A Day Without Ritual
Creating a liturgy for Holocaust Remembrance Day has been a delicate and challenging task for Judaism's religious leaders.
In fact, there has been testimony from the Lodz Ghetto, the second-largest, that Chaim Rumkowski, the Judenrat chief, lived with far more material comfort that anyone else and used his powers of life and death to demand sexual favors and other perks from the desperate. No, there's no need to go into detail, but you can't bring up kapos and the like and then just dismiss them as "gloomy."
Rabbi Philip Scheim, chair of the megillah's liturgy committee, wrote in an introduction, "We have a great deal to remember, including memories that the rest of the world would rather see forgotten. We fear for ourselves when we realize that each year to come means fewer survivors. left to remind us. of what human beings are capable of doing to each other."
But another rabbi, not associated with the project, told The Jewish Week that survivors themselves could be part of the problem, having memories of their own they would like to see forgotten, leading the all-too respectful writers of Shoah liturgy to be exceedingly polite.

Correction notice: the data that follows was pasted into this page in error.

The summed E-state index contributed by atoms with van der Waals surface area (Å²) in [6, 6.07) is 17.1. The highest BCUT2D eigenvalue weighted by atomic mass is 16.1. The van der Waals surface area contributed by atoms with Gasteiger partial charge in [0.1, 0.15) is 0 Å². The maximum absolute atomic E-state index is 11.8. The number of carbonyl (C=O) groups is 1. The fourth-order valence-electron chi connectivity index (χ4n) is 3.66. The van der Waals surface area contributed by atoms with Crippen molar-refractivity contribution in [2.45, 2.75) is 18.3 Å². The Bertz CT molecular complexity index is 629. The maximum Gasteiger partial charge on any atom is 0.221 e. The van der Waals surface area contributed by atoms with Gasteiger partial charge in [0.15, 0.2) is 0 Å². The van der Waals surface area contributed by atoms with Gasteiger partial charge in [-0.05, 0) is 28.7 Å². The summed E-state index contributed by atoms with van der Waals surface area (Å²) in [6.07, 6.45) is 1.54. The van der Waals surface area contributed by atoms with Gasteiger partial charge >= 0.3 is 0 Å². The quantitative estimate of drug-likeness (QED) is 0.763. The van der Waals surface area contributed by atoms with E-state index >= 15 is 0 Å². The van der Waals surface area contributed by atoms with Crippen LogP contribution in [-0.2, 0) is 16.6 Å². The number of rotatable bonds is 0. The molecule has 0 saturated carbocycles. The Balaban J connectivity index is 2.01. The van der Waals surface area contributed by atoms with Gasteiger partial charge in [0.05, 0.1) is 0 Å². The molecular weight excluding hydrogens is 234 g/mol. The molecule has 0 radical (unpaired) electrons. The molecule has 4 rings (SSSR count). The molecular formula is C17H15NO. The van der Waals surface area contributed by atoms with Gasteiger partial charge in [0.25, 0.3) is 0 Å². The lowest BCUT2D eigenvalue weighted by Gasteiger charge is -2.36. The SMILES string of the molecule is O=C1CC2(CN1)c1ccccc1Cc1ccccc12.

Steve Bayme, the American Jewish Committee's director of Jewish communal affairs, told The Jewish Week, that the delicacy of interpretation is legitimate. "There is a need for honest historical confrontation," says Bayme, "but the role of religion is to inculcate a sense of empathy and compassion."
It is hard to validate Rabbi Scheim's claim that as survivors die, Shoah awareness does too. In the past 15 years, there have been more books and films on the Shoah than in the first 45 years after the war. But several rabbis insisted to The Jewish Week that there has not been a lessening of interest in the Shoah but a lessening of interest in Yom HaShoah programming.
Rabbi Harlow, who also edited and translated of Sim Shalom, the popular Conservative siddur, said, "There should be some permanent text."
But if anything has marked Yom HaShoah, it has been impermanence. Even the date itself (27 Nisan), is an anniversary of nothing. In the first six years after the war, there was no rabbinic or secular date of observance. Secular Israelis were drawn to the April anniversary of the Warsaw Ghetto revolt. Orthodox Jews mostly folded Shoah memorials into Tisha B'Av. The Knesset, in 1951, set the date, as politicians will, by compromise, close to Passover, when the Warsaw uprising began, but not on Passover, out of respect for tradition. Linking Yom HaShoah to any one event would only antagonize those whose memories lay elsewhere, and so the date is linked to nothing, more political than inspirational.